What the new Science paper reports is that atoms sitting on a sheet of graphene — a two-dimensional structure composed of carbon atoms linked in a chicken-wire-like mesh of hexagonal bonds — exactly mimic the properties of atomic nuclei, and can be manipulated to recreate and observe complex atomic phenomena. The key is that while electrons move through graphene as relativistic particles — as though they were massless, even though they actually do have mass — their motion is 300 times slower than that of true massless particles. As a result, the expected phenomenon of collapse should take place at one-three-hundredth the normal nuclear charge — putting it well within reach of experimental observations.

To simulate atomic nuclei, the researchers used pairs of calcium atoms on the graphene surface; they were able to manipulate these pairs (called dimers) on the surface using the probe tip of a scanning tunneling microscope. As soon as three dimers were pushed close together, the surrounding field of electrons showed a specific spectrum of resonances that precisely matched the decades-old predictions of atomic collapse. The observed resonances persisted in a four-dimer and five-dimer artificial nucleus.

These results provide “a clear case for collapse,” Levitov says. “We are certain this is correct.”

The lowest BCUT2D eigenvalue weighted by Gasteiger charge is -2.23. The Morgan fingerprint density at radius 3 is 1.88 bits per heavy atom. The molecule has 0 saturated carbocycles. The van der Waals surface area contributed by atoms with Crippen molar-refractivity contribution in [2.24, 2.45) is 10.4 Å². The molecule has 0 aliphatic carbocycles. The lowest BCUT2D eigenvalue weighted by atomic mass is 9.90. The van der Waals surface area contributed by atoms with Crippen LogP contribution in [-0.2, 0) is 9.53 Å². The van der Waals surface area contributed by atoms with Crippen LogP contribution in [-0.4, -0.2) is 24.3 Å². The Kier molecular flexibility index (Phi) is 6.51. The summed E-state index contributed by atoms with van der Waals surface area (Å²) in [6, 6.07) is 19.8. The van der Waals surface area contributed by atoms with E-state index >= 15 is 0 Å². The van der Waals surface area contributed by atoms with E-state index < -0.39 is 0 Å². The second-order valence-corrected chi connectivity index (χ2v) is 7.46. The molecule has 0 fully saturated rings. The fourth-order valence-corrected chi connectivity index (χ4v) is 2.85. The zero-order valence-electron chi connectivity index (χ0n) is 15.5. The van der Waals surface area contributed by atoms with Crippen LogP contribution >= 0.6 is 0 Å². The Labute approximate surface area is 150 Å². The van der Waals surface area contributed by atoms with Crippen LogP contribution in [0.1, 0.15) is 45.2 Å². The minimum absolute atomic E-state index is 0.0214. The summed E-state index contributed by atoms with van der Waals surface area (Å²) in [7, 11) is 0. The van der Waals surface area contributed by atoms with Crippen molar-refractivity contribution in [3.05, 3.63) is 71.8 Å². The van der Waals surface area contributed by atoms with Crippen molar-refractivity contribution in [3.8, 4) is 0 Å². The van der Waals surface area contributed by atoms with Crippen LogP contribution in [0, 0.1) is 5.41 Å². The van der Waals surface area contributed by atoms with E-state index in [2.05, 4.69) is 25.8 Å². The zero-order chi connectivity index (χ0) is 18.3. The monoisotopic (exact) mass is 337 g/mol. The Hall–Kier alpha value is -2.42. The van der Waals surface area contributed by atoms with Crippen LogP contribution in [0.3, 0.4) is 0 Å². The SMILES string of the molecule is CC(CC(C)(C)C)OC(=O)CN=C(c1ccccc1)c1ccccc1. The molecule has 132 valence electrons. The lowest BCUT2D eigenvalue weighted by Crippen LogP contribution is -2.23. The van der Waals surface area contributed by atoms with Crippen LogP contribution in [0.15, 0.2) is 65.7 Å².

Though the initial impetus for the work was the desire to prove a long-accepted theory about the quantum-mechanical behavior of atoms, the work has more than just theoretical relevance. As researchers around the world race to create electronic devices on graphene — harnessing that material’s unique strength, flexibility and electronic properties — these findings, and the techniques developed to produce them, could provide important insights into graphene’s behavior, Levitov says.

What’s more, the delicate sensitivity of artificial atoms on a graphene surface make them incredibly responsive to surrounding conditions, which could lead to new detectors for trace chemicals or biomarkers, he suggests. The technique will continue to be used to probe different configurations of artificial atoms — perhaps linking them together into artificial molecules — to probe factors important to basic physics and chemistry.

In addition to confirming a decades-old prediction, this study produced findings that remain to be explained: The researchers found that removing a charge from a nucleus produced a very different response than adding a charge to it — something that had not been expected. “It means there is something going on that we don’t understand,” Levitov says.

Philip Kim, an associate professor of physics at Columbia University who was not involved in this research, says, “This is extremely nice work. … This paper nicely demonstrates a long-sought relativistic quantum-mechanics analogy in graphene … [and] both provides clear experimental realization as well as a deep and precise theoretical understanding behind this unique phenomenon.”

The paper was co-authored by 13 researchers from MIT, Berkeley, Lawrence Berkeley National Laboratory, the University of Exeter in the U.K., and the University of California at Riverside. The work was supported by the Office of Naval Research, the U.S. Department of Energy, the National Science Foundation, and the Engineering and Physical Sciences Research Council in the U.K.